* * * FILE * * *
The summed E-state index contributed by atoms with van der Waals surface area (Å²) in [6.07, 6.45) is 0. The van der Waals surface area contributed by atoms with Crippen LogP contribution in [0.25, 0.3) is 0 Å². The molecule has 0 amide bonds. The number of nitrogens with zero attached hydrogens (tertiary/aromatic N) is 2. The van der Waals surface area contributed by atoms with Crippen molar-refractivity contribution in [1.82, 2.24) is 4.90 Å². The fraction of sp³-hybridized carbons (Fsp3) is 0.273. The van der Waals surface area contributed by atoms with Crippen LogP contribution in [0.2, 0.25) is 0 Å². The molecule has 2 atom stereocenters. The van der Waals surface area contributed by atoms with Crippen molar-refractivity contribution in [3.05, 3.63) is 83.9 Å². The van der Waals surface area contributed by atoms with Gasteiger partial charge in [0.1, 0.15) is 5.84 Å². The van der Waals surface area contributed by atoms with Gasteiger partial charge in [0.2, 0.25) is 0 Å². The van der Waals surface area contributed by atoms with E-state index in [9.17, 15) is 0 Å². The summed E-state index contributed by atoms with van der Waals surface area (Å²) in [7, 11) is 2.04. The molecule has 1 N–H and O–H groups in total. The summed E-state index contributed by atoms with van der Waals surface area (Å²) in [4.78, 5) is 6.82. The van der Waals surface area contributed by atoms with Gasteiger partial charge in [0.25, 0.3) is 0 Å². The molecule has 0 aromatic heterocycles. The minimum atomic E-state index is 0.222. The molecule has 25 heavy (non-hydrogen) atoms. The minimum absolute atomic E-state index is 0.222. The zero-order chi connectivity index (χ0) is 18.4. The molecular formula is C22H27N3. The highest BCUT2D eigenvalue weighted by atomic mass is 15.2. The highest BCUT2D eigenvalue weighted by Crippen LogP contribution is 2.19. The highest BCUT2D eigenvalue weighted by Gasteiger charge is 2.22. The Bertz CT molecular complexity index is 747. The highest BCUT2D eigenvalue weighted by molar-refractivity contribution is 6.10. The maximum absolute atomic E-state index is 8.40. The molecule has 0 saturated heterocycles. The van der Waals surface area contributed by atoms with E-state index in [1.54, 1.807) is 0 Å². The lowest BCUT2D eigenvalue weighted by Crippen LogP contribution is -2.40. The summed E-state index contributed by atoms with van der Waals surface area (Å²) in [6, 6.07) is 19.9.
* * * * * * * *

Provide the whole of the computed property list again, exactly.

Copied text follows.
The summed E-state index contributed by atoms with van der Waals surface area (Å²) in [6.07, 6.45) is 0. The van der Waals surface area contributed by atoms with Crippen LogP contribution in [0.25, 0.3) is 0 Å². The molecule has 0 amide bonds. The number of nitrogens with zero attached hydrogens (tertiary/aromatic N) is 2. The van der Waals surface area contributed by atoms with Crippen molar-refractivity contribution in [1.82, 2.24) is 4.90 Å². The fraction of sp³-hybridized carbons (Fsp3) is 0.273. The van der Waals surface area contributed by atoms with Crippen LogP contribution in [0.2, 0.25) is 0 Å². The molecule has 2 atom stereocenters. The van der Waals surface area contributed by atoms with Crippen molar-refractivity contribution in [3.05, 3.63) is 83.9 Å². The van der Waals surface area contributed by atoms with Gasteiger partial charge in [0.1, 0.15) is 5.84 Å². The van der Waals surface area contributed by atoms with Gasteiger partial charge in [0.2, 0.25) is 0 Å². The van der Waals surface area contributed by atoms with E-state index in [9.17, 15) is 0 Å². The summed E-state index contributed by atoms with van der Waals surface area (Å²) in [7, 11) is 2.04. The molecule has 1 N–H and O–H groups in total. The summed E-state index contributed by atoms with van der Waals surface area (Å²) in [4.78, 5) is 6.82. The van der Waals surface area contributed by atoms with Gasteiger partial charge in [0.25, 0.3) is 0 Å². The molecule has 0 aromatic heterocycles. The minimum atomic E-state index is 0.222. The molecule has 25 heavy (non-hydrogen) atoms. The minimum absolute atomic E-state index is 0.222. The zero-order chi connectivity index (χ0) is 18.4. The molecular formula is C22H27N3. The highest BCUT2D eigenvalue weighted by atomic mass is 15.2. The highest BCUT2D eigenvalue weighted by Crippen LogP contribution is 2.19. The highest BCUT2D eigenvalue weighted by Gasteiger charge is 2.22. The Bertz CT molecular complexity index is 747. The highest BCUT2D eigenvalue weighted by molar-refractivity contribution is 6.10. The maximum absolute atomic E-state index is 8.40. The molecule has 0 saturated heterocycles. The van der Waals surface area contributed by atoms with E-state index in [1.54, 1.807) is 0 Å². The lowest BCUT2D eigenvalue weighted by Crippen LogP contribution is -2.40. The summed E-state index contributed by atoms with van der Waals surface area (Å²) in [6, 6.07) is 19.9.